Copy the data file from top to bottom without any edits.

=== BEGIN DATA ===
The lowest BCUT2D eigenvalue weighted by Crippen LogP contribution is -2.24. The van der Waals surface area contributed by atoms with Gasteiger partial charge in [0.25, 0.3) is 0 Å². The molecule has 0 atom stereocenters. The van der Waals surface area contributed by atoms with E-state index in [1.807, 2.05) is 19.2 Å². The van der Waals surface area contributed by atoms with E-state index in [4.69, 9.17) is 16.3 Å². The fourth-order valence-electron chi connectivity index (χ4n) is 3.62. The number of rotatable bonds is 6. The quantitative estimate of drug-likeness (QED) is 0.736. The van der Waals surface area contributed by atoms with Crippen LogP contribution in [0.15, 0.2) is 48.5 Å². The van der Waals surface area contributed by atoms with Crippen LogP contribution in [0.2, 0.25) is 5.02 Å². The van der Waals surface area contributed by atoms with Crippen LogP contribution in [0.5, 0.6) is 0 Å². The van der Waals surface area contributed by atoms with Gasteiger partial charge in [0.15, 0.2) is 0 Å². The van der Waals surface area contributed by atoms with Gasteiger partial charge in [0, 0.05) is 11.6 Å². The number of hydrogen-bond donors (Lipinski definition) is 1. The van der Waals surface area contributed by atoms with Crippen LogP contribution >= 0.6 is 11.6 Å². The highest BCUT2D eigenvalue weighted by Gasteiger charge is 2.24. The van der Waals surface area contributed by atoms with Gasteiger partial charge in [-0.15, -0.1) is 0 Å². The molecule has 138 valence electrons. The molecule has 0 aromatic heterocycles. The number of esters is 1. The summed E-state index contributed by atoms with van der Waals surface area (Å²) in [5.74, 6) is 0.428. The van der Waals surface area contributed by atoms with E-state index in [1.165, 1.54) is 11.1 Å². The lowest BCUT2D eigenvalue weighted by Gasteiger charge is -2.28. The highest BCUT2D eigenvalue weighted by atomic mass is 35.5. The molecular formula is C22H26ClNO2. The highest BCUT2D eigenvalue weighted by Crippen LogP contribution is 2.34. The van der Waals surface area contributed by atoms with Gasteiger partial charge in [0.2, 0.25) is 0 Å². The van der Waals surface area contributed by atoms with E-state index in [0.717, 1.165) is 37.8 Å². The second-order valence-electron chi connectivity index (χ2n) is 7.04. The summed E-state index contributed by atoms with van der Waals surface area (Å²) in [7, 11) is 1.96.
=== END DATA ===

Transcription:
The lowest BCUT2D eigenvalue weighted by Crippen LogP contribution is -2.24. The van der Waals surface area contributed by atoms with Gasteiger partial charge in [0.25, 0.3) is 0 Å². The molecule has 0 atom stereocenters. The van der Waals surface area contributed by atoms with E-state index in [1.807, 2.05) is 19.2 Å². The van der Waals surface area contributed by atoms with E-state index in [4.69, 9.17) is 16.3 Å². The fourth-order valence-electron chi connectivity index (χ4n) is 3.62. The number of rotatable bonds is 6. The quantitative estimate of drug-likeness (QED) is 0.736. The van der Waals surface area contributed by atoms with Crippen LogP contribution in [0.15, 0.2) is 48.5 Å². The van der Waals surface area contributed by atoms with Crippen LogP contribution in [0.2, 0.25) is 5.02 Å². The van der Waals surface area contributed by atoms with Crippen LogP contribution in [0.5, 0.6) is 0 Å². The van der Waals surface area contributed by atoms with Gasteiger partial charge in [0.15, 0.2) is 0 Å². The van der Waals surface area contributed by atoms with Gasteiger partial charge in [0, 0.05) is 11.6 Å². The number of hydrogen-bond donors (Lipinski definition) is 1. The van der Waals surface area contributed by atoms with Crippen LogP contribution >= 0.6 is 11.6 Å². The highest BCUT2D eigenvalue weighted by Gasteiger charge is 2.24. The van der Waals surface area contributed by atoms with Gasteiger partial charge in [-0.15, -0.1) is 0 Å². The molecule has 138 valence electrons. The molecule has 0 aromatic heterocycles. The number of esters is 1. The summed E-state index contributed by atoms with van der Waals surface area (Å²) in [5.74, 6) is 0.428. The van der Waals surface area contributed by atoms with E-state index in [1.165, 1.54) is 11.1 Å². The lowest BCUT2D eigenvalue weighted by Gasteiger charge is -2.28. The highest BCUT2D eigenvalue weighted by atomic mass is 35.5. The molecular formula is C22H26ClNO2. The highest BCUT2D eigenvalue weighted by Crippen LogP contribution is 2.34. The van der Waals surface area contributed by atoms with Gasteiger partial charge in [0.2, 0.25) is 0 Å². The van der Waals surface area contributed by atoms with E-state index in [0.717, 1.165) is 37.8 Å². The second-order valence-electron chi connectivity index (χ2n) is 7.04. The summed E-state index contributed by atoms with van der Waals surface area (Å²) in [7, 11) is 1.96.